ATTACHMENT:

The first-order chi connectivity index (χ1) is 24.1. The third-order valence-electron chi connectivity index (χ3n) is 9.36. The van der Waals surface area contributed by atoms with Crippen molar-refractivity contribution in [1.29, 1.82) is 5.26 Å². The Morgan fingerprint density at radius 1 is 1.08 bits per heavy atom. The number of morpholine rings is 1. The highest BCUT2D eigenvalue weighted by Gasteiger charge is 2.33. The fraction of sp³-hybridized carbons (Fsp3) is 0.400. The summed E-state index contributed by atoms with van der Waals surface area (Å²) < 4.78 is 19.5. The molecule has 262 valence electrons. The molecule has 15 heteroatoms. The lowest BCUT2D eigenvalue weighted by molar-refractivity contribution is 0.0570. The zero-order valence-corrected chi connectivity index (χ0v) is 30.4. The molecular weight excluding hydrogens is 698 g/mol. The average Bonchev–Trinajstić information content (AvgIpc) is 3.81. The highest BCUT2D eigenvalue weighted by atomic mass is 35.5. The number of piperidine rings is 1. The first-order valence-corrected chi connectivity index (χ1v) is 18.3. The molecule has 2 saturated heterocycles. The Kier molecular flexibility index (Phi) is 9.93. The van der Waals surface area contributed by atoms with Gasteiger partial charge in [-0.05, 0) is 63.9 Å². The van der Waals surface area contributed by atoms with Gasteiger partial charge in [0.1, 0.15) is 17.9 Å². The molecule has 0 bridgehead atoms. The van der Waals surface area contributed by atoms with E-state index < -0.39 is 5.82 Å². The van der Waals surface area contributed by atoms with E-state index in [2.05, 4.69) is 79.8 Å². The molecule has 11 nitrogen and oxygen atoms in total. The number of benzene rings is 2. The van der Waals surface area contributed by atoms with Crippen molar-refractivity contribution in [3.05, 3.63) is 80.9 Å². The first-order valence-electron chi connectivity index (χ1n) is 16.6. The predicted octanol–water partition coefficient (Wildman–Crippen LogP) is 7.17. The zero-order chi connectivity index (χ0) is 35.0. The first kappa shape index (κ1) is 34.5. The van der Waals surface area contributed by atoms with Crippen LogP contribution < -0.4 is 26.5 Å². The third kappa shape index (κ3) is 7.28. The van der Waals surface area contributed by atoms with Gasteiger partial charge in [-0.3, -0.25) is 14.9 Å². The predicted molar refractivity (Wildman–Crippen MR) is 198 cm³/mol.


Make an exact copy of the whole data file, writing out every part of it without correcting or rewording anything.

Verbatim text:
The first-order chi connectivity index (χ1) is 24.1. The third-order valence-electron chi connectivity index (χ3n) is 9.36. The van der Waals surface area contributed by atoms with Crippen molar-refractivity contribution in [1.29, 1.82) is 5.26 Å². The Morgan fingerprint density at radius 1 is 1.08 bits per heavy atom. The number of morpholine rings is 1. The highest BCUT2D eigenvalue weighted by Gasteiger charge is 2.33. The fraction of sp³-hybridized carbons (Fsp3) is 0.400. The summed E-state index contributed by atoms with van der Waals surface area (Å²) < 4.78 is 19.5. The molecule has 262 valence electrons. The molecule has 15 heteroatoms. The lowest BCUT2D eigenvalue weighted by molar-refractivity contribution is 0.0570. The zero-order valence-corrected chi connectivity index (χ0v) is 30.4. The molecular weight excluding hydrogens is 698 g/mol. The average Bonchev–Trinajstić information content (AvgIpc) is 3.81. The highest BCUT2D eigenvalue weighted by atomic mass is 35.5. The number of piperidine rings is 1. The first-order valence-corrected chi connectivity index (χ1v) is 18.3. The molecule has 2 saturated heterocycles. The Kier molecular flexibility index (Phi) is 9.93. The van der Waals surface area contributed by atoms with Gasteiger partial charge in [-0.05, 0) is 63.9 Å². The van der Waals surface area contributed by atoms with Gasteiger partial charge in [0.1, 0.15) is 17.9 Å². The molecule has 0 bridgehead atoms. The van der Waals surface area contributed by atoms with E-state index < -0.39 is 5.82 Å². The van der Waals surface area contributed by atoms with E-state index in [2.05, 4.69) is 79.8 Å². The molecule has 11 nitrogen and oxygen atoms in total. The number of benzene rings is 2. The van der Waals surface area contributed by atoms with Crippen molar-refractivity contribution in [3.05, 3.63) is 80.9 Å². The first-order valence-electron chi connectivity index (χ1n) is 16.6. The predicted octanol–water partition coefficient (Wildman–Crippen LogP) is 7.17. The zero-order chi connectivity index (χ0) is 35.0. The first kappa shape index (κ1) is 34.5. The van der Waals surface area contributed by atoms with Crippen LogP contribution < -0.4 is 26.5 Å². The third kappa shape index (κ3) is 7.28. The van der Waals surface area contributed by atoms with Gasteiger partial charge in [-0.3, -0.25) is 14.9 Å². The predicted molar refractivity (Wildman–Crippen MR) is 198 cm³/mol.